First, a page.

The Weather Outside May Be Frightful.
Make Sure Your Energy Bill Isn’t
Once the holiday season draws to a close, bills roll in as the fire burns out and the New Year begins. Don’t let your electric bill be one of those high bills. United Cooperative Services’ expert energy advisors explain ways to keep energy usage down during this time of the year.
UP IN SMOKE
Few things are as enjoyable on a cold winter night as sitting next to a fire. But the reality is that homeowners may be burning more energy dollars than needed. More than 100 million homes in North America are built with wood- or gas-burning fireplaces, and the majority of them contribute to considerable energy loss and greater energy expense for consumers.
PUTTING A DAMPER ON IT
The primary culprit in energy loss is the fireplace’s damper. An open or unsealed damper in a well-insulated house can raise overall energy consumption up to 30 percent, or nearly $200 a year. According to the Department of Energy (DOE), an average home spends approximately $600 per year for heating. What’s more, between 80 and 90 percent of the heat produced by wood burned in an open fireplace is lost up the chimney.
This means that for every $100 spent on firewood, only $10 to $20 heats the home, and the rest goes up the chimney. According to DOE, conventional fireplaces (wood or gas) are one of the most inefficient heat sources. Warm air lost up the chimney will be replaced by cold air brought from outside and then reheated by the furnace. Most home improvement stores sell a fireplace balloon that can seal up a fireplace flue when not being used, but that doesn’t help the losses while the fire is burning.
A fireplace close to a thermostat can cause issues , as many United members have witnessed. The heat from the fireplace will warm the surrounding area, tricking the thermostat to operate as if the entire house is warmed to the set temperature. This, in turn, will cause to the furnace to turn off and stay off longer. Zoning in a home can help control that issue.
Fireplaces may serve as a mainstay in many homes in the U.S., but United does not recommend using them as a primary heat source. Dampers always should be closed tightly when not in use, and homeowners should examine the damper seal annually to make sure it hasn’t worn down or bent, causing a leak. United also recommends examining the seals around your doors and windows, which if not properly sealed, can be another site for heat to escape from a home, or cold air to be drawn into the home during fireplace usage.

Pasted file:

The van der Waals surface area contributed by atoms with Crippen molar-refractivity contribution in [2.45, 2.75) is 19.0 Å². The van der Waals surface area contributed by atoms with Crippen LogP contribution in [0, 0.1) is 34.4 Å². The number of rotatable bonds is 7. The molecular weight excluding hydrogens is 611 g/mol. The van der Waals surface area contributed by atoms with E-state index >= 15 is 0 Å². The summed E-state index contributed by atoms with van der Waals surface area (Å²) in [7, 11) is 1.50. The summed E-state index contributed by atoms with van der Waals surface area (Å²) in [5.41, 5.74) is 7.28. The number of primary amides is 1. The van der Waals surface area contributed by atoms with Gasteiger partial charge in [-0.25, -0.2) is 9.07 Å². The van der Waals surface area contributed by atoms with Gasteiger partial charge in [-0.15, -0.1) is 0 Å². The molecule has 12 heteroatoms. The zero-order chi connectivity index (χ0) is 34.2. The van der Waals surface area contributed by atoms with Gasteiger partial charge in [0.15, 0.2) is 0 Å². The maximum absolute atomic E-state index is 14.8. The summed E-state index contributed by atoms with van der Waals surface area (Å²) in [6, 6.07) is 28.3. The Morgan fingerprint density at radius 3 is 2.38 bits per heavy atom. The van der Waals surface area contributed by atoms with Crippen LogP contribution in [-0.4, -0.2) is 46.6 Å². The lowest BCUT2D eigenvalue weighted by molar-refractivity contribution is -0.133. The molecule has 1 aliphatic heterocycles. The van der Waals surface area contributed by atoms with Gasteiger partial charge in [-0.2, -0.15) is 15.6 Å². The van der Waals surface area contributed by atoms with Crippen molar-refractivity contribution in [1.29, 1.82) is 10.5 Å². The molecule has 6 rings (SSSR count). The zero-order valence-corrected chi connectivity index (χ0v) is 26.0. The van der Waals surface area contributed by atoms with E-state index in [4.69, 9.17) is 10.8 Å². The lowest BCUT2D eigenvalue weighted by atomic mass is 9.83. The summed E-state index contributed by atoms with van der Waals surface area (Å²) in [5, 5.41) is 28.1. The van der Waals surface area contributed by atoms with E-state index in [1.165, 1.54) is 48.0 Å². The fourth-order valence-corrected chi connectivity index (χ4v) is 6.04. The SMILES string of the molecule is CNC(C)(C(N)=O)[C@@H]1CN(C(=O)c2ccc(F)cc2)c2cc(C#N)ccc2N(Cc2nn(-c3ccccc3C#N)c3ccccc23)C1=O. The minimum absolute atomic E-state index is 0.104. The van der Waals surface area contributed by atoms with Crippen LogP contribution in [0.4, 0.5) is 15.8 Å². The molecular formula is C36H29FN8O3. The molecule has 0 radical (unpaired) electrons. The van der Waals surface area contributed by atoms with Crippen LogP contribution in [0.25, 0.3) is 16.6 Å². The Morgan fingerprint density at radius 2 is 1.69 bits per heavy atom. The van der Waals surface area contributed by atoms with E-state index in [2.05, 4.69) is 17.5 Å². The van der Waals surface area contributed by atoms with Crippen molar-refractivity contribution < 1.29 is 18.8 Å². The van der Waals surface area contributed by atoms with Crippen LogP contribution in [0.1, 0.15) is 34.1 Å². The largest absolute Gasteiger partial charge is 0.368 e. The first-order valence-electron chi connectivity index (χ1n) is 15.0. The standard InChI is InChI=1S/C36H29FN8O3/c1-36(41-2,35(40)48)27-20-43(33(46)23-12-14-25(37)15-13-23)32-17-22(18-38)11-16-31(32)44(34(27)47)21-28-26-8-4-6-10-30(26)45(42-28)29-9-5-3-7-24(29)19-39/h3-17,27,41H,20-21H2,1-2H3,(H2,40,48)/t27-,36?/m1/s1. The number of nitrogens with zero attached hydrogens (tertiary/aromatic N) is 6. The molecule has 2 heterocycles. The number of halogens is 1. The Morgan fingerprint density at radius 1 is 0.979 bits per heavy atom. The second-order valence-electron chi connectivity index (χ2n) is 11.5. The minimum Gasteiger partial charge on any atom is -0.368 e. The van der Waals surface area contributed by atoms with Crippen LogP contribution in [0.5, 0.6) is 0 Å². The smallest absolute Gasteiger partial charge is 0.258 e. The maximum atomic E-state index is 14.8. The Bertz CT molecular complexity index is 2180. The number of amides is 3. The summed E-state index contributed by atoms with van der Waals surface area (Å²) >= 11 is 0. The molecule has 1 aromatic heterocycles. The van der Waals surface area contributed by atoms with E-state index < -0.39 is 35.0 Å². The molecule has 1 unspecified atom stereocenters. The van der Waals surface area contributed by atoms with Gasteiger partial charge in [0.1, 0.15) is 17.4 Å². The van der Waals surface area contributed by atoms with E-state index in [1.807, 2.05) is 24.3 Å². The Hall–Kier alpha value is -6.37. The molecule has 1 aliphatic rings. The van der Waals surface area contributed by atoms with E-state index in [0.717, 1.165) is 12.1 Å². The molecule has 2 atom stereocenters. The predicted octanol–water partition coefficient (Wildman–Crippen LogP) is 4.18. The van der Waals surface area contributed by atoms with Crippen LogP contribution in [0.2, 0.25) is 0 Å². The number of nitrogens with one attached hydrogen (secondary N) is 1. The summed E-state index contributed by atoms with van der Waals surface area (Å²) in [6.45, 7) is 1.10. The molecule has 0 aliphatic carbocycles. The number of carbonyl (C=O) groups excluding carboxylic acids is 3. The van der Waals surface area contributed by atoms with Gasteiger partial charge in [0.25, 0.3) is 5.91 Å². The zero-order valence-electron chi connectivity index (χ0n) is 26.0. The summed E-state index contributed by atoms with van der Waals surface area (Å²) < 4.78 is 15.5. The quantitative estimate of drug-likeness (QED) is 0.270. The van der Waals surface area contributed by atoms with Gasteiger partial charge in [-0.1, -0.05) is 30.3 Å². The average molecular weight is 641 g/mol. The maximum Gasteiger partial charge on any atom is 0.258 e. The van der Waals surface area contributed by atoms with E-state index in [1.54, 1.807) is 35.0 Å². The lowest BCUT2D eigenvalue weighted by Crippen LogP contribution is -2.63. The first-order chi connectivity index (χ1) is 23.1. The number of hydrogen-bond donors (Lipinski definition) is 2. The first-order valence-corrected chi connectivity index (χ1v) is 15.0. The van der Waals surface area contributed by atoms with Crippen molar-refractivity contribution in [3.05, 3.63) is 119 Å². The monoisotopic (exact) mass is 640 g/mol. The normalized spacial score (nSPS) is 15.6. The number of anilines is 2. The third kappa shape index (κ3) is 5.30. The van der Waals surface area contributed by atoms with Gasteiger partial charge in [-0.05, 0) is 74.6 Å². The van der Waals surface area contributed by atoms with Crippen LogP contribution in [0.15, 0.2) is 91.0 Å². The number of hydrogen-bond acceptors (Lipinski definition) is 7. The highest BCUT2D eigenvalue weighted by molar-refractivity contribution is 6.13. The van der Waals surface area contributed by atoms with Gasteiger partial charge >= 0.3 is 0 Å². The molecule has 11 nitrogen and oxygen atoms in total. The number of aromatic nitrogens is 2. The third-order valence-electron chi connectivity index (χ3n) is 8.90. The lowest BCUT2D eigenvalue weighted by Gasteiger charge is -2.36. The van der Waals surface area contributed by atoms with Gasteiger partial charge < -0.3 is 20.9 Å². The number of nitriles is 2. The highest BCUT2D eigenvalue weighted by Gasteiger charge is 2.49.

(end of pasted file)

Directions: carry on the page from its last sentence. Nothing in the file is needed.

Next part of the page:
The time-honored tradition of holiday decorating is upon us. United members will start hanging lights from eaves, porch rails and around bushes to create a picturesque holiday scene. Many members have rolls of traditional incandescent lights with bulbs that will need to be replaced. Before starting this ritual, members should consider how much energy these decorations use.
United’s energy experts recommend reading energy labels provided with the product to calculate how many watts the device uses. If wattage is not listed, it can be determined by a simple calculation. Watts are approximated by multiplying amps (A) times volts (V). Normal household outlets use 120 volts.
The type of lighting United members hang around their homes can make a difference in holiday energy usage. Members should look into the variety of efficient lighting options that are available. The most common are incandescent, mini incandescent and LED. When comparing energy usage, the DOE states LED lights use between 50-90 percent less energy than incandescent bulbs. One single incandescent bulb can power up to 140 LED bulbs.
One strand of LED bulbs can operate on about five watts of energy. One strand of 100 incandescent bulbs can use between 700 and 900 watts. LEDs can also last considerably longer than their incandescent counterparts since they are very durable. The average LED bulb can last between 35,000 and 60,000 hours. Investing in LEDs will pay dividends well into the future.
Pairing a timer or smart power strip with your holiday decorations will help to achieve holiday savings. These items can help members avoid accidentally running their lighting during the day or overnight hours, saving the life of the lighting and creating energy savings. Some can even be controlled remotely to avoid having to get out in the elements, or reaching behind the Christmas tree to turn off lights.
Kanyon Payne, United’s energy conservation coordinator, recommends United members consider switching to LED lighting during the holiday to create a great holiday savings. As always, safety is very important during the holidays. Please inspect all of your holiday décor for frayed or exposed wires. Keep electrical cords and connectors away from water and remember to turn everything off when asleep or away from home.
United Cooperative Services wants members to have a memorable holiday season. With all the shopping, budgets can get tighter this time of year, so thinking about energy usage and where it’s going can make smart “cents.” Winter months tend to have the highest usage during the year due to heating. Now is a great time to take advantage of our FREE comprehensive energy audit where members can learn how to better manage energy efficiency.
United energy advisors are always ready to help. For more information on energy management, please contact your local office.